Growing up as a minority in a foreign country is usually not an easy thing for anyone, even those who would eventually become future fighters inside a ring, such as Arnold Khegai.
Born to Korean parents in Ukraine and growing up in Odessa, Khegai's childhood was one filled with bullying and a rough environment. Khegai had to spend his childhood in what he called "the worst part" of the area he lived in, a neighborhood called Moldavanka, filled with violence and gang activity.
“It was unusual for a Korean to grow up in the Ukraine and there was a small minority of Koreans there. Growing up, people would point fingers and say, ‘Look at that boy, he’s different, he’s Korean,’" Khegai told Fightful in an exclusive interview via a translator.
Khegai eventually had no choice but to find a way to defend himself from any would-be bullies and external forces that could pick on him for being different. That is when he discovered combat sports, going to a nearby Thai boxing gym and learning the craft of the sport.
“Close to my house, there was a Thai boxing gym and I wanted to fight. I had kids pick on me and I wanted to learn to defend myself and measure that aggression in a productive way. That gym was close to my house and that’s how it all started,” Khegai said.
Eventually, Khegai learned that he was a gifted fighter, becoming a world-class Thai boxer. Having been Ukraine's national amateur champion and becoming a two-time world champion, Khegai would soon win the hearts and earn the respect of the community that would treat him like an outsider.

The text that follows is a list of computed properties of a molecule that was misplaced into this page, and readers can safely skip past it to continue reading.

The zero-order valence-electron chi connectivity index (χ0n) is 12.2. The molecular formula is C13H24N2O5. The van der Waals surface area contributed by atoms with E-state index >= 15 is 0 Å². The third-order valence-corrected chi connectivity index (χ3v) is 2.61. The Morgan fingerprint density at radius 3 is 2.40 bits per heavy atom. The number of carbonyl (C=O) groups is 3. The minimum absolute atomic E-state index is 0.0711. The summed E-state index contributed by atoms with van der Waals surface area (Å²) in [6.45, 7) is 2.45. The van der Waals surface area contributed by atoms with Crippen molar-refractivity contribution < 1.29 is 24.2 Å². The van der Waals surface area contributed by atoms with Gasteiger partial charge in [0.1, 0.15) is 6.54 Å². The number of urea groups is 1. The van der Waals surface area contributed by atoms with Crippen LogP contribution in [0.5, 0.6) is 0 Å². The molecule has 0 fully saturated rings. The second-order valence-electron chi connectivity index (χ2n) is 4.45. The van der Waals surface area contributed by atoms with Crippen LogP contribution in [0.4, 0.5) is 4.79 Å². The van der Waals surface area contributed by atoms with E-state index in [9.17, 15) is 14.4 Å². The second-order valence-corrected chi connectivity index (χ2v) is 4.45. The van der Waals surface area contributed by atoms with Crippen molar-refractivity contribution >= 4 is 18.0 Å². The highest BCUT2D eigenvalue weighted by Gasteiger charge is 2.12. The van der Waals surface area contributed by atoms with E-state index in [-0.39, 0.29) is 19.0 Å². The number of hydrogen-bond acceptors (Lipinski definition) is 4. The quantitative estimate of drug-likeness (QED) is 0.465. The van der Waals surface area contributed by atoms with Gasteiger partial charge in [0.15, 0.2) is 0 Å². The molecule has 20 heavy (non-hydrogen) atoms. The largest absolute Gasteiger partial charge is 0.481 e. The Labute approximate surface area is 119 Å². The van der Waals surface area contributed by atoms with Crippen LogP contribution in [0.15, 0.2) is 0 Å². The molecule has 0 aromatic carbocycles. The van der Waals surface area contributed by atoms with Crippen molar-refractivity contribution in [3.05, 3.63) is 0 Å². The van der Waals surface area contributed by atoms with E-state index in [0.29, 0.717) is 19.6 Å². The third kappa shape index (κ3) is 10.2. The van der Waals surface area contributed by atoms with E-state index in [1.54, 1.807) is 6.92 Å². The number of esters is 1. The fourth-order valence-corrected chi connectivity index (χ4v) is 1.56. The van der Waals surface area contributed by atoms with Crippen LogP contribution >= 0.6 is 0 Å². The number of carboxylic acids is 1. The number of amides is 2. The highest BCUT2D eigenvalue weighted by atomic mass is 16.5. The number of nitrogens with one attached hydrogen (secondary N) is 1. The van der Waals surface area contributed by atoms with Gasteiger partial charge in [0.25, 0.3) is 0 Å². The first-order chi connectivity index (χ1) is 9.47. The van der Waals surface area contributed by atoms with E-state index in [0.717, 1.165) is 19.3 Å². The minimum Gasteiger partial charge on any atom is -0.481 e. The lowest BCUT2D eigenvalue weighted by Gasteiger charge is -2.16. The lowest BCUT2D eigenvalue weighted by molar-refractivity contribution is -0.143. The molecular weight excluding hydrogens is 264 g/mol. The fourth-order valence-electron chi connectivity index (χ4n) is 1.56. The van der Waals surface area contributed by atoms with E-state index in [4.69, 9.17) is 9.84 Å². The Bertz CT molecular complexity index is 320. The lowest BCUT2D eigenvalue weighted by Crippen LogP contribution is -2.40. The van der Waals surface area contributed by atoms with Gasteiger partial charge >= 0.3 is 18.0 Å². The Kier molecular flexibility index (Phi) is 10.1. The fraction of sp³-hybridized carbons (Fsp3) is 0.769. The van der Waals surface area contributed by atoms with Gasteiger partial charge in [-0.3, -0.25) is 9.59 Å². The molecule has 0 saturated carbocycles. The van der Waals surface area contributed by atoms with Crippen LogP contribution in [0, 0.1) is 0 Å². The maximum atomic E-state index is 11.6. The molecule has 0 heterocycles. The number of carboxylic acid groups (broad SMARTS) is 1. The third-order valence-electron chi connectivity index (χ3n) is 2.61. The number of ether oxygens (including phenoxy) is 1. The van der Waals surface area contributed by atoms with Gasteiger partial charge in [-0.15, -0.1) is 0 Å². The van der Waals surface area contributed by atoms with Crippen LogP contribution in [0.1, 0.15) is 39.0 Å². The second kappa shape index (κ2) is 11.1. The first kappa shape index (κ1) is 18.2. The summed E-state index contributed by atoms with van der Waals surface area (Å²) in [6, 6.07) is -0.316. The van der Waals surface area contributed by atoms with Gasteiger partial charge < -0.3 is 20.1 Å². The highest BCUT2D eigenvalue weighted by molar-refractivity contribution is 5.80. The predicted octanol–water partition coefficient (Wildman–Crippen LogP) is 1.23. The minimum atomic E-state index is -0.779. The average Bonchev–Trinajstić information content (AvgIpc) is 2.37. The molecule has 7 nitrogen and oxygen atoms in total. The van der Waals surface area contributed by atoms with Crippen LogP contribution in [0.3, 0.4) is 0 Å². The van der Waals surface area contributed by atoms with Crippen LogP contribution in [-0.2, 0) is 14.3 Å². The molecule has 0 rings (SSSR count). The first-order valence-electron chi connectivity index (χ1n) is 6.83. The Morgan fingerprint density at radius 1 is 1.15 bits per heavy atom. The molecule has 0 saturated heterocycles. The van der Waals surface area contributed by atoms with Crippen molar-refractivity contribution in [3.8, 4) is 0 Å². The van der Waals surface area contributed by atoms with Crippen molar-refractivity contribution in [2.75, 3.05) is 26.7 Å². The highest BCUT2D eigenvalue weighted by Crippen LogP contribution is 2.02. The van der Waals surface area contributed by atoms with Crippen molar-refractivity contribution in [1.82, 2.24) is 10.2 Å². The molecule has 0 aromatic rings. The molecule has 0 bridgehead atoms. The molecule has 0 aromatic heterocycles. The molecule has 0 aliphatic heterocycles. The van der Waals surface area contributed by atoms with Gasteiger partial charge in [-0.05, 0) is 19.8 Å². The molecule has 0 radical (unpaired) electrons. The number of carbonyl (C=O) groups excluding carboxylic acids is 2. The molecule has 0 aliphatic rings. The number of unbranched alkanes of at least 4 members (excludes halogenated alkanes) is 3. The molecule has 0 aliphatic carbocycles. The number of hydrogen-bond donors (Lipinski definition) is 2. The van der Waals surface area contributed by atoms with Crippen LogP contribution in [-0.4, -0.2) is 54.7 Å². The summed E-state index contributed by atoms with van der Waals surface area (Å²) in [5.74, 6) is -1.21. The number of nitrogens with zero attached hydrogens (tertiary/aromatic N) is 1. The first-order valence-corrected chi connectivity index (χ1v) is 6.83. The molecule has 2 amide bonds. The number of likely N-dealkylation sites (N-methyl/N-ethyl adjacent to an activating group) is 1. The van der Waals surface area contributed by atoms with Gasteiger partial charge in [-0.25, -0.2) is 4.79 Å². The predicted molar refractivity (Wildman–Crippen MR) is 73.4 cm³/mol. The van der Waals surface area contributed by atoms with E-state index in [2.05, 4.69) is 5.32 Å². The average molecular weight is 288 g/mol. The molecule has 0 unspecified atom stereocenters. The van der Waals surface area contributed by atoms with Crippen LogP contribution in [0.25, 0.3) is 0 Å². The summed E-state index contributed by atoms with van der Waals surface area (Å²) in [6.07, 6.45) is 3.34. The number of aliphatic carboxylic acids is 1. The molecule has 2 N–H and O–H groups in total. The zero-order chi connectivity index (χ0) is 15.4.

But after a knee injury in 2015, Khegai would soon turn his attention to professional boxing. So far, it's been nothing but complete success for the 26-year-old Korean. After 14 fights, Khegai sports a 13-0-1 and is on the verge of building a fanbase in the United States thanks to his upset win over Adam Lopez on Showtime's ShoBox: The Next Generation show back in March in what was Khegai's first boxing fight in the U.S.
Now, Khegai is set to return to the U.S. for another fight on ShoBox on November 16 when he faces Jorge Diaz Jr. Not only is Khegai looking forward to getting back in the ring on U.S. soil, but also continue building a reputation as an exciting up-and-coming star that could potentially fight for a world title. For now, it's just a matter of getting further acclimated with a new country that is much more open-minded and accepting of people that comes from all walks of life.
"This is the second fight in the United States and [I] love it and this is the atmosphere that [I] love. I can’t wait to come here again and perform in front of the American boxing fans on American television in front of the American media. Here in the United States, people don’t have that kind of problem as much as I did,” Khegai said.
When it comes to his next opponent in Diaz, Khegai expects fireworks when the two face off in Philadelphia.
“Predictions are hard to make, but based on what I’ve seen, he’s an aggressive fighter and likes to mix it up. That’ll play into [my] game and I hope to land the knockout. Whichever way it goes, it’s going to be an exciting fight and I’m ready to show the world I’m ready to fight the world champions and knock them out one-by-one,” Khegai said.
Khegai's fight will be part of a televised card that includes fights between Jaron Ennis vs. Raymond Serrano and Kenneth Sims Jr. vs. Samuel Teah.